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    Wednesday
    Sep012010

    The Future Schools Project

    Once upon a time, there was slate and chalk. Then paper and pencils. Blackboards, then whiteboards. Then interactive whiteboards. Now, like all of us, schools are seeing technology advance at ever-increasing speed. So what does that mean for the schools of the future?

    This film was made to show how one client is trying to answer that question. They asked us to demonstrate their approach for combining future technologies with planned, flexible layouts to create the ideal learning environment.

    Inspired by Microsoft’s Future Vision films, we developed a narrative for the film and brought the vision to life through a fusion of live action, CG digital environments and motion graphics.

    It wasn’t easy. We had four weeks to do everything: storyboard, assemble a crew, props and actors, do the green-screen shoot, create all the CG digital environments, and develop the demonstration graphic user interfaces.

    For the shoot, we put together and directed a crew of camera operator, director of photography, VFX supervisor and make-up artist. Shooting in a 4K digital format on the RED One camera meant we could rush the footage back to the studio and start editing immediately. And the stunning resolution was way beyond standard 1920*1080 HD, which made keying (removing the green-screen backdrops) very efficient.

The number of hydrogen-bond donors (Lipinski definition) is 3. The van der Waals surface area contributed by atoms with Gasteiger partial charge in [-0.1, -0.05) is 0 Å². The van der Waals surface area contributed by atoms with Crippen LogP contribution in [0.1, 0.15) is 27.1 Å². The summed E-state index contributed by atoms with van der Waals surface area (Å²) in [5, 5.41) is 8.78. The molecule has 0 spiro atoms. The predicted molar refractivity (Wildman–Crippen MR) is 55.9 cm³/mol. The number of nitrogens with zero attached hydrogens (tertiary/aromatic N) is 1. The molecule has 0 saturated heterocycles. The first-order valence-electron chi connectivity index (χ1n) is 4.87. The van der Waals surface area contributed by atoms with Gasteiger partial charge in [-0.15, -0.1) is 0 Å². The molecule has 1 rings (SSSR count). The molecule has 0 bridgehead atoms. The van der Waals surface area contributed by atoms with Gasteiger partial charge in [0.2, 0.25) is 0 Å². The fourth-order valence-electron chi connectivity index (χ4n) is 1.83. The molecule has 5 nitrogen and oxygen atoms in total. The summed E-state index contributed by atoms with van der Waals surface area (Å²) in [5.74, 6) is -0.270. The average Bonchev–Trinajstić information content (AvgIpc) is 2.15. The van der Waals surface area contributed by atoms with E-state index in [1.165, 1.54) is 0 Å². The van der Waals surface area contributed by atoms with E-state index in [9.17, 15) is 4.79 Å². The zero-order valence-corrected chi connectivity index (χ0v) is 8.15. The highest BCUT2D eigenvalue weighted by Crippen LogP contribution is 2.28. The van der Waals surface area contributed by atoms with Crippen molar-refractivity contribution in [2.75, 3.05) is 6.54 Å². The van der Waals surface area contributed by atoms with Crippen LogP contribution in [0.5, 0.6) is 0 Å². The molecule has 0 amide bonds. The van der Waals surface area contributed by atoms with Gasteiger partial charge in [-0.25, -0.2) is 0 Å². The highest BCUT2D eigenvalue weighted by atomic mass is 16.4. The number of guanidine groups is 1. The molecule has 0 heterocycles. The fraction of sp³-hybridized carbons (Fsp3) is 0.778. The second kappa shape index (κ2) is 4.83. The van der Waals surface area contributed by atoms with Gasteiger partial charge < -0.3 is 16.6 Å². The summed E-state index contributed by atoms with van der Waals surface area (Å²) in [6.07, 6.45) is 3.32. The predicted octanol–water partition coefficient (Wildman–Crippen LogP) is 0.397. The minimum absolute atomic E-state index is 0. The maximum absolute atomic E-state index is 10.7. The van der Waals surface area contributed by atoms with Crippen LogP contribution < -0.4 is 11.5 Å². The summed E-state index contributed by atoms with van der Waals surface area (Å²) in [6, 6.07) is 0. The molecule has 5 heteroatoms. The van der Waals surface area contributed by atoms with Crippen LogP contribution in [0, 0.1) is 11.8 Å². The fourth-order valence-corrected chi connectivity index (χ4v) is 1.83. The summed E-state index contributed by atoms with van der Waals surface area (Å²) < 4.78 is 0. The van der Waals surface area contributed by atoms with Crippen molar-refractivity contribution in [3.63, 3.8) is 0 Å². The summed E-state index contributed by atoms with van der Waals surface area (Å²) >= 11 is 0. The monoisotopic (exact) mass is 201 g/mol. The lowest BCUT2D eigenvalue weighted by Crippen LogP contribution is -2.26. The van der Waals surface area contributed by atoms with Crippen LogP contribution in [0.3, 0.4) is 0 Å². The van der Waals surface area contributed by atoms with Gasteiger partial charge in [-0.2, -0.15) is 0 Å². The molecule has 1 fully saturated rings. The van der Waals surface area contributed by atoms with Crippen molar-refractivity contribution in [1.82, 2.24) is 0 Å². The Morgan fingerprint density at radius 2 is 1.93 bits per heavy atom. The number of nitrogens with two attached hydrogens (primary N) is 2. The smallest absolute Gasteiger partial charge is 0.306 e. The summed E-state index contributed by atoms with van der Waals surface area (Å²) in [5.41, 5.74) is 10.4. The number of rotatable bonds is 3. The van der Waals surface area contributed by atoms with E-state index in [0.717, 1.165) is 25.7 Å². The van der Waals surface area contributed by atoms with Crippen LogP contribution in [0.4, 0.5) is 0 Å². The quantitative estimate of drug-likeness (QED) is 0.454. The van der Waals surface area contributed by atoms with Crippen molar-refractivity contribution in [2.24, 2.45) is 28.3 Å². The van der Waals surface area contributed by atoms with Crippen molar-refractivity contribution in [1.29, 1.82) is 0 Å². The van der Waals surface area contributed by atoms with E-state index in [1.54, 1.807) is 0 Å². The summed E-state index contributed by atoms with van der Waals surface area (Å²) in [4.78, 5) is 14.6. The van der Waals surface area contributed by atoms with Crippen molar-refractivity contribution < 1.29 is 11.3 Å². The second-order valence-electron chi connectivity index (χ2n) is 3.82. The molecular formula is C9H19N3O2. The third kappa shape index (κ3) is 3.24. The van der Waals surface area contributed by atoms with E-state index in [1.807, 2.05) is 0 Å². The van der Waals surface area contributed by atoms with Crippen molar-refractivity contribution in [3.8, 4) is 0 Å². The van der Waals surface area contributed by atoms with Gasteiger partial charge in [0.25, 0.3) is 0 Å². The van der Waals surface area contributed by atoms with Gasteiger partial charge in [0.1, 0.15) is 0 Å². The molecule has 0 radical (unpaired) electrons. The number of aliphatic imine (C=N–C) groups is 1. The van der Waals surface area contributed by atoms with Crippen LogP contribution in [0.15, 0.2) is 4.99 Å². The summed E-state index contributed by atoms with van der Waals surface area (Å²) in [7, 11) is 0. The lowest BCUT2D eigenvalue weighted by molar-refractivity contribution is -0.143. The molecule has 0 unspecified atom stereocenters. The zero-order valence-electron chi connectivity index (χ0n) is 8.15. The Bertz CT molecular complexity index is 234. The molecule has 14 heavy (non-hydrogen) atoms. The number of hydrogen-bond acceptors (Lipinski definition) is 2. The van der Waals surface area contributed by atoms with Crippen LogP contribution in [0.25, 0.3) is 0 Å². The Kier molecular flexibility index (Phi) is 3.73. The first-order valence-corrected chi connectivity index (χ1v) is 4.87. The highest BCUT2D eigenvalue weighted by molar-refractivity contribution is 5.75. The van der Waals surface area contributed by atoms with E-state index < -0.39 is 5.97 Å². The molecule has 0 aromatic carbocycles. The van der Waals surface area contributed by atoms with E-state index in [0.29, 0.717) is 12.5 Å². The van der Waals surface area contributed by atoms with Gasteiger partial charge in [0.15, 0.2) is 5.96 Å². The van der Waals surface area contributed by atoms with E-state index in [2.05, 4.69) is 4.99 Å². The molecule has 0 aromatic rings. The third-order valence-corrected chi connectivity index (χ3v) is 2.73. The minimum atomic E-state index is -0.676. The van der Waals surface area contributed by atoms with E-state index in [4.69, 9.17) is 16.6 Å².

Our six child actors were slightly less predictable, but the energy levels of Jay Ruckley, star of CBeebies’ Grandpa in my Pocket, kept everyone motivated. Meanwhile, the main teacher role was played by our own intern, Rosie Harris, who had the task of performing a long series of complex hand gestures against a huge sheet of perspex, with only a barely visible series of dots and numbers as her guide.

    Back in the studio, the 3D team had been modelling the digital environments for the backgrounds, while a graphic designer and motion graphics artist created and animated the user interfaces for the film.

    Then all we had to was put the whole thing together.

    We used a whole range of tools: Andersson Technologies SynthEyes for tracking; 3D Studio Max and VRay for the 3D elements; Adobe After Effects for keying, motion graphics and VFX; and Premiere Pro to put it all together. We also commissioned a beautiful custom soundtrack by Adelphoi Music (also famous for their award-winning work on ‘Compare the meerkat.com’).

    But would it work? The first test came as the film took centre stage in a major presentation to politicians and stakeholders. We held our breath. And watched a tough, seasoned headteacher shed a tear of happiness. Result.


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